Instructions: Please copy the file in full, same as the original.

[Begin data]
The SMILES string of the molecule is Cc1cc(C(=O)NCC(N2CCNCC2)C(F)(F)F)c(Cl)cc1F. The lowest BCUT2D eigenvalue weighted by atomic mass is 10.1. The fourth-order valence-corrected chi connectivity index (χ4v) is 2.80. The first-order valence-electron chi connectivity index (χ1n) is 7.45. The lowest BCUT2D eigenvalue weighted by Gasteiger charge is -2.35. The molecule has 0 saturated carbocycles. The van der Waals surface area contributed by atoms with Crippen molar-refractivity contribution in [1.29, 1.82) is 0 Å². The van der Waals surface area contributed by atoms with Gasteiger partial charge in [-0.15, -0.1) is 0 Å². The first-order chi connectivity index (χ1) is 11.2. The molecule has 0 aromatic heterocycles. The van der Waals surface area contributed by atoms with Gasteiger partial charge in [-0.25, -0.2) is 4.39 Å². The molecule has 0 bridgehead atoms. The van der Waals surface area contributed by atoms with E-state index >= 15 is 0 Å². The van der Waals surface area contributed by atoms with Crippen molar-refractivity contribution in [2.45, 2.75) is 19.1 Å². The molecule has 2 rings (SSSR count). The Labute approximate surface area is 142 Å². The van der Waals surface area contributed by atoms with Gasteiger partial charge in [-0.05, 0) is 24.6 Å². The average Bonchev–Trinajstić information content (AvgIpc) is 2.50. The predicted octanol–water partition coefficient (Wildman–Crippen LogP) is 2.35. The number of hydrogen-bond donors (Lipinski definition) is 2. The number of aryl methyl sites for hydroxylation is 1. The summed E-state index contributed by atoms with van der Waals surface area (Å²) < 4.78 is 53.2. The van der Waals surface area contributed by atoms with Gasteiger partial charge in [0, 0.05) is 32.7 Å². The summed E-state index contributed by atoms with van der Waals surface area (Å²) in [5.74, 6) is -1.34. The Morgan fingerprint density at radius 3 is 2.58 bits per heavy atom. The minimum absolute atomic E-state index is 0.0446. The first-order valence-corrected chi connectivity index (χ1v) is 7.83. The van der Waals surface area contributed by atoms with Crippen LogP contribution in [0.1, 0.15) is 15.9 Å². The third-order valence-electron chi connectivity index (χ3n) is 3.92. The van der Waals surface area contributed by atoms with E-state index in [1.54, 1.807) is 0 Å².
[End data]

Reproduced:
The SMILES string of the molecule is Cc1cc(C(=O)NCC(N2CCNCC2)C(F)(F)F)c(Cl)cc1F. The lowest BCUT2D eigenvalue weighted by atomic mass is 10.1. The fourth-order valence-corrected chi connectivity index (χ4v) is 2.80. The first-order valence-electron chi connectivity index (χ1n) is 7.45. The lowest BCUT2D eigenvalue weighted by Gasteiger charge is -2.35. The molecule has 0 saturated carbocycles. The van der Waals surface area contributed by atoms with Crippen molar-refractivity contribution in [1.29, 1.82) is 0 Å². The van der Waals surface area contributed by atoms with Gasteiger partial charge in [-0.15, -0.1) is 0 Å². The first-order chi connectivity index (χ1) is 11.2. The molecule has 0 aromatic heterocycles. The van der Waals surface area contributed by atoms with Gasteiger partial charge in [-0.25, -0.2) is 4.39 Å². The molecule has 0 bridgehead atoms. The van der Waals surface area contributed by atoms with E-state index >= 15 is 0 Å². The van der Waals surface area contributed by atoms with Crippen molar-refractivity contribution in [2.45, 2.75) is 19.1 Å². The molecule has 2 rings (SSSR count). The Labute approximate surface area is 142 Å². The van der Waals surface area contributed by atoms with Gasteiger partial charge in [-0.05, 0) is 24.6 Å². The average Bonchev–Trinajstić information content (AvgIpc) is 2.50. The predicted octanol–water partition coefficient (Wildman–Crippen LogP) is 2.35. The number of hydrogen-bond donors (Lipinski definition) is 2. The number of aryl methyl sites for hydroxylation is 1. The summed E-state index contributed by atoms with van der Waals surface area (Å²) < 4.78 is 53.2. The van der Waals surface area contributed by atoms with Gasteiger partial charge in [0, 0.05) is 32.7 Å². The summed E-state index contributed by atoms with van der Waals surface area (Å²) in [5.74, 6) is -1.34. The Morgan fingerprint density at radius 3 is 2.58 bits per heavy atom. The minimum absolute atomic E-state index is 0.0446. The first-order valence-corrected chi connectivity index (χ1v) is 7.83. The van der Waals surface area contributed by atoms with Crippen LogP contribution in [0.1, 0.15) is 15.9 Å². The third-order valence-electron chi connectivity index (χ3n) is 3.92. The van der Waals surface area contributed by atoms with E-state index in [1.54, 1.807) is 0 Å².